virsh --connect qemu:///system
Welcome to virsh, the virtualization interactive terminal.

Type:  'help' for help with commands
       'quit' to quit

virsh #

Test if Libvirt is working properly for a user-session.

virsh --connect qemu:///session
Welcome to virsh, the virtualization interactive terminal.

Type:  'help' for help with commands
       'quit' to quit

virsh #

Later we will install a virtual machine in text mode. To do this, we will connect to the machine’s serial port. It is required to start and activate the ttyS0 service.

sudo systemctl enable --now serial-getty@ttyS0.service

Management and environment

Libvirt management is done mostly with three tools: virt-manager (the GUI), virsh, and guestfish. Since I don’t have a GUI installed and I love the command line, I will only use virsh.


The virsh program manages virtual machines. Though most virsh commands require root privileges to run due to the communication channels used to talk to the hypervisor, typical management, creation, and running of VMs (as it is done with VirtualBox) can be done as a regular user. Also, virsh includes an interactive terminal that can be entered if no commands are passed. The interactive terminal has support for tab completion.

From the command line

virsh [option] <command> [argument]...

From the interactive terminal

virsh # <command> [argument]...


If you have already used Docker, this will be familiar to you. To get help on a command, the keyword help must be prefixed. For example, to get help with the create command, you’d write this.

virsh help create
    create - create a domain from an XML file

    create <file> [--console] [--paused] [--autodestroy] [--pass-fds <string>] [--validate]

    Create a domain.

    [--file] <string>  file containing an XML domain description
    --console        attach to console after creation
    --paused         leave the guest paused after creation
    --autodestroy    automatically destroy the guest when virsh disconnects
    --pass-fds <string>  pass file descriptors N,M,... to the guest
    --validate       validate the XML against the schema

Now, enter the following command to view the list of available commands along with brief description. You’ll see an extensive list of available virsh commands to manage KVM virtual machines from command line.

virsh help
Grouped commands:

 Domain Management (help keyword 'domain'):
    attach-device                  attach device from an XML file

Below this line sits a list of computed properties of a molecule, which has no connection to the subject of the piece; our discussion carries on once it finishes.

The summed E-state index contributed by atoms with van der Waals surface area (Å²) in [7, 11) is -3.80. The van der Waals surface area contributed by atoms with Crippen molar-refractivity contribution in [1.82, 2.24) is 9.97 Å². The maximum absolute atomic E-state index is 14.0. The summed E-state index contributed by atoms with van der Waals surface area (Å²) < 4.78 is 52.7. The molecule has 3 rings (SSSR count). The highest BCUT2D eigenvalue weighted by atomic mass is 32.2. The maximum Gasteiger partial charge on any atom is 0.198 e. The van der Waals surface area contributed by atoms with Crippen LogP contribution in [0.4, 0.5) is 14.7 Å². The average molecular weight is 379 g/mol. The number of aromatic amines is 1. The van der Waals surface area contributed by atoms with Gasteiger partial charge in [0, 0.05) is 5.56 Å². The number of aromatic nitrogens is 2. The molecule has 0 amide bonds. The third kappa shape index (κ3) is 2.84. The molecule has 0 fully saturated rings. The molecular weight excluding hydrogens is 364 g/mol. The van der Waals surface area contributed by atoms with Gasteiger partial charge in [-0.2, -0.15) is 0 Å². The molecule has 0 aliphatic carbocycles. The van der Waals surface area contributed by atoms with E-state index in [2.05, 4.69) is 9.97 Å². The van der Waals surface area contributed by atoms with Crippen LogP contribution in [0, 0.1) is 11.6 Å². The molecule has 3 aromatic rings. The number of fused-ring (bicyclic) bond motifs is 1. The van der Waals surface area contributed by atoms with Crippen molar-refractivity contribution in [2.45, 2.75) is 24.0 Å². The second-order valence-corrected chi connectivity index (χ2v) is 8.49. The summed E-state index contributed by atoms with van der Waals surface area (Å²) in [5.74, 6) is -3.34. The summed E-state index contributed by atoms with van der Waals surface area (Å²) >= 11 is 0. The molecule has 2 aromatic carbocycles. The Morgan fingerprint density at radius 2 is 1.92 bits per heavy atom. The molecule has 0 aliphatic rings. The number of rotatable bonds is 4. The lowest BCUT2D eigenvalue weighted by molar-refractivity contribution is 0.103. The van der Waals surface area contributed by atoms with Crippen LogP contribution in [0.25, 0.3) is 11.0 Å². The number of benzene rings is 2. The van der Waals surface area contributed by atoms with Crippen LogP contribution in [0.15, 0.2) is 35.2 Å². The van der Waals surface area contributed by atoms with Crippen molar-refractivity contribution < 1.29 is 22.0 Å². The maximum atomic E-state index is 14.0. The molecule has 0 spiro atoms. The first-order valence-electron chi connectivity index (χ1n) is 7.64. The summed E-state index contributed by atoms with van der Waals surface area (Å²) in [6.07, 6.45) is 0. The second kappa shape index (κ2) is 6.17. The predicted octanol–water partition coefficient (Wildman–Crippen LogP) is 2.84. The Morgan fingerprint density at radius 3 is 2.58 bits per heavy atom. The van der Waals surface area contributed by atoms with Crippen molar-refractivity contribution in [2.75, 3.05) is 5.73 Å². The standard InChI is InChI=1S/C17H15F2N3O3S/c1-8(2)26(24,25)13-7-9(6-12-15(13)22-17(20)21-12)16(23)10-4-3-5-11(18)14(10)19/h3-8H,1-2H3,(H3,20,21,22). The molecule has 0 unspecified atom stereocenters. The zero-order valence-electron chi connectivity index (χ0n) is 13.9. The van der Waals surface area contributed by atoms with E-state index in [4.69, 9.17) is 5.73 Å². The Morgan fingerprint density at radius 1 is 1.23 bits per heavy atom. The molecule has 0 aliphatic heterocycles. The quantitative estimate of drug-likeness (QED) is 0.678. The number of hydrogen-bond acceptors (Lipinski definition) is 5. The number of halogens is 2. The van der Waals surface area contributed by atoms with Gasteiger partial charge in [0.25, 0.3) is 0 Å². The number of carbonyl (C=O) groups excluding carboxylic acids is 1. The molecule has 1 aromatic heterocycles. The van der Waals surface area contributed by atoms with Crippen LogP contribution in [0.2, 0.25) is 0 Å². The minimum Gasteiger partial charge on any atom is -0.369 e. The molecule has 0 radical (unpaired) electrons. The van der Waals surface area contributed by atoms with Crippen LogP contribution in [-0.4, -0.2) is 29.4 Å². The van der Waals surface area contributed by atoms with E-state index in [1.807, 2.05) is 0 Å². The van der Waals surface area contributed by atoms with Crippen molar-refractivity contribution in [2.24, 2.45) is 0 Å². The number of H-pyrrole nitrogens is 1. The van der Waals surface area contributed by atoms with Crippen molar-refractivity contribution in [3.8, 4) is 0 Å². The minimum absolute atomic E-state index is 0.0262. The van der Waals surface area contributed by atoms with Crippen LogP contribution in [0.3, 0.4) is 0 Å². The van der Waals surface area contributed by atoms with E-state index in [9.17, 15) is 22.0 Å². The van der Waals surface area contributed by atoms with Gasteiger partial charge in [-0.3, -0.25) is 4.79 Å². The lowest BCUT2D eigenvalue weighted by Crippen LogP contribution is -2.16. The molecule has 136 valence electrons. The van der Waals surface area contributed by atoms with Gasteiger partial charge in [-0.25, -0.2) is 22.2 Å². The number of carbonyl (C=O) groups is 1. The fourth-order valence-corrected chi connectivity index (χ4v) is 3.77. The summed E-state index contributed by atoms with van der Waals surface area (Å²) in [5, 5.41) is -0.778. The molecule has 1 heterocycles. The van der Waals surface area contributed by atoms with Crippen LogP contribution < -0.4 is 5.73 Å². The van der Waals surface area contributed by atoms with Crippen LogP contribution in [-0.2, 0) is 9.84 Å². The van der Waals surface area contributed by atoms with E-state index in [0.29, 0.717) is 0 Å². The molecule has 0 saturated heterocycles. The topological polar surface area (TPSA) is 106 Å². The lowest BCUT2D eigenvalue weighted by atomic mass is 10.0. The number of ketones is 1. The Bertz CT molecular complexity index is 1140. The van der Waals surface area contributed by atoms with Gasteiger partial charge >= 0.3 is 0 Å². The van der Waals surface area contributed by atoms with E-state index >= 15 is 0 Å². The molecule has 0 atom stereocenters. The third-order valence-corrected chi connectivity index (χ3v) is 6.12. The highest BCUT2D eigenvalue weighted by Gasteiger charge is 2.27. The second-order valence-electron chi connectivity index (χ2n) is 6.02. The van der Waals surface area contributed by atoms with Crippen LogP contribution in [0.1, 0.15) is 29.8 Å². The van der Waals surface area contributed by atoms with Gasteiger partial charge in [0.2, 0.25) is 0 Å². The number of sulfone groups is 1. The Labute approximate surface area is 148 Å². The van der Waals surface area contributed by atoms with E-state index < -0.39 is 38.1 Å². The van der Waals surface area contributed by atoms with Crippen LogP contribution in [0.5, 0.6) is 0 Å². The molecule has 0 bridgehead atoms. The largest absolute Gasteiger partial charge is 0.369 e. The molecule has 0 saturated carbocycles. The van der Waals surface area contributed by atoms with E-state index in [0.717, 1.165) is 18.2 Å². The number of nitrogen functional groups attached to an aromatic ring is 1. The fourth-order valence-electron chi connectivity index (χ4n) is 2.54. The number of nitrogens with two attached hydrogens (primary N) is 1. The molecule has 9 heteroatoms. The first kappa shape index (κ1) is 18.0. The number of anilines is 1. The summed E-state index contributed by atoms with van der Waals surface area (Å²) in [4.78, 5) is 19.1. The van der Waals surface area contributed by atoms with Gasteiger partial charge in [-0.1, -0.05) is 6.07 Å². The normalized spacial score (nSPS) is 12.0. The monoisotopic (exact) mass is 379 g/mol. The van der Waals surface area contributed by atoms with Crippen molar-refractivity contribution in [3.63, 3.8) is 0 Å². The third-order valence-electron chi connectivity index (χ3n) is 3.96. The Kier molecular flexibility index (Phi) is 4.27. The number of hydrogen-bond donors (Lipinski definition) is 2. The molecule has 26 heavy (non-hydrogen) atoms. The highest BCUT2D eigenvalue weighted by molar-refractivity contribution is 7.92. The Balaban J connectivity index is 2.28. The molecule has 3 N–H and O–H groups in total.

attach-disk                    attach disk device

The commands are grouped into the following sections:

Each section contains the commands related to do particular set of tasks. You can view help section of a group, for example Storage Volume, like this.

virsh help volume
 Storage Volume (help keyword 'volume'):
    vol-clone                      clone a volume.
    vol-create-as                  create a volume from a set of args
    vol-create                     create a vol from an XML file
    vol-create-from                create a vol, using another volume as input
    vol-delete                     delete a vol
    vol-download                   download volume contents to a file
    vol-dumpxml                    vol information in XML
    vol-info                       storage vol information
    vol-key                        returns the volume key for a given volume name or path
    vol-list                       list vols
    vol-name                       returns the volume name for a given volume key or path
    vol-path                       returns the volume path for a given volume name or key
    vol-pool                       returns the storage pool for a given volume key or path
    vol-resize                     resize a vol
    vol-upload                     upload file contents to a volume
    vol-wipe                       wipe a vol

With this help, no one will tell you RTFM anymore.

Storage pools

A pool is a location where storage volumes can be kept. What Libvirt defines as volumes others may define as “virtual disks” or “virtual machine images”. Pool locations may be a directory, a network filesystem, or partition (this includes a LVM). Pools can be toggled active or inactive and allocated for space. Learn more here.

On the system-level, /var/lib/libvirt/images/ will be activated by default and that’s what we’ll use.


Virtual machines are called domains. If working from the command line, use virsh to list, create, pause, shutdown domains, pools, volumes…

Command to print active and inactive domains.

virsh list --all
 Id   Name   State

We have seen many things in this article and the purpose of this one was to install the necessary tools to use KVM. It’s done. In the next article, we will see how to create a virtual machine, how to perform basic operations with virsh, how to create a template to save time and more.